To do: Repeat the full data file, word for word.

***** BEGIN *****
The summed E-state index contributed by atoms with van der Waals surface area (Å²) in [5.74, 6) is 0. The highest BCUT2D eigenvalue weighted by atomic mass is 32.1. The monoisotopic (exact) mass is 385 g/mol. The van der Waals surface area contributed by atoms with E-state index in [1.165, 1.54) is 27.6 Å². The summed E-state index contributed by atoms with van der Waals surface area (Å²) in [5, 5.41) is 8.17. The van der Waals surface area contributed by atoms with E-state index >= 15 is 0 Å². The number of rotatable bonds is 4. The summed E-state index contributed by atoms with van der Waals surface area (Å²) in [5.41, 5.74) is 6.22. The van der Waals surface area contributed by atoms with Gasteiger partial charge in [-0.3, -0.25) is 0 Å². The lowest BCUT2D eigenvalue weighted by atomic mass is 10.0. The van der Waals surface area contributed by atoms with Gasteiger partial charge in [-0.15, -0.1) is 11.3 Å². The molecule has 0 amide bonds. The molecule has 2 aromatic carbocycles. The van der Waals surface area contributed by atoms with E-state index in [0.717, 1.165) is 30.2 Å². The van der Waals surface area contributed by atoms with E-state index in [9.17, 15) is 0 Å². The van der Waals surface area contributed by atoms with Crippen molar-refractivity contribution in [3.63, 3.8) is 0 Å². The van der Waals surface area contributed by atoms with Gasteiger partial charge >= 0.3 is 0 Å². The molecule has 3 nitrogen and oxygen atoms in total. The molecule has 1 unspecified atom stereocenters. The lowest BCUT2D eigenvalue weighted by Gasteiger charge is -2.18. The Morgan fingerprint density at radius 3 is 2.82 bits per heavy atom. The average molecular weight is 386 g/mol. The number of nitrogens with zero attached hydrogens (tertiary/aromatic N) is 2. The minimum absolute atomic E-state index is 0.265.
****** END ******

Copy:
The summed E-state index contributed by atoms with van der Waals surface area (Å²) in [5.74, 6) is 0. The highest BCUT2D eigenvalue weighted by atomic mass is 32.1. The monoisotopic (exact) mass is 385 g/mol. The van der Waals surface area contributed by atoms with E-state index in [1.165, 1.54) is 27.6 Å². The summed E-state index contributed by atoms with van der Waals surface area (Å²) in [5, 5.41) is 8.17. The van der Waals surface area contributed by atoms with E-state index >= 15 is 0 Å². The number of rotatable bonds is 4. The summed E-state index contributed by atoms with van der Waals surface area (Å²) in [5.41, 5.74) is 6.22. The van der Waals surface area contributed by atoms with Gasteiger partial charge in [-0.3, -0.25) is 0 Å². The lowest BCUT2D eigenvalue weighted by atomic mass is 10.0. The van der Waals surface area contributed by atoms with Gasteiger partial charge in [-0.15, -0.1) is 11.3 Å². The molecule has 0 amide bonds. The molecule has 2 aromatic carbocycles. The van der Waals surface area contributed by atoms with E-state index in [0.717, 1.165) is 30.2 Å². The van der Waals surface area contributed by atoms with E-state index in [9.17, 15) is 0 Å². The van der Waals surface area contributed by atoms with Crippen molar-refractivity contribution in [3.63, 3.8) is 0 Å². The van der Waals surface area contributed by atoms with Gasteiger partial charge >= 0.3 is 0 Å². The molecule has 3 nitrogen and oxygen atoms in total. The molecule has 1 unspecified atom stereocenters. The lowest BCUT2D eigenvalue weighted by Gasteiger charge is -2.18. The Morgan fingerprint density at radius 3 is 2.82 bits per heavy atom. The average molecular weight is 386 g/mol. The number of nitrogens with zero attached hydrogens (tertiary/aromatic N) is 2. The minimum absolute atomic E-state index is 0.265.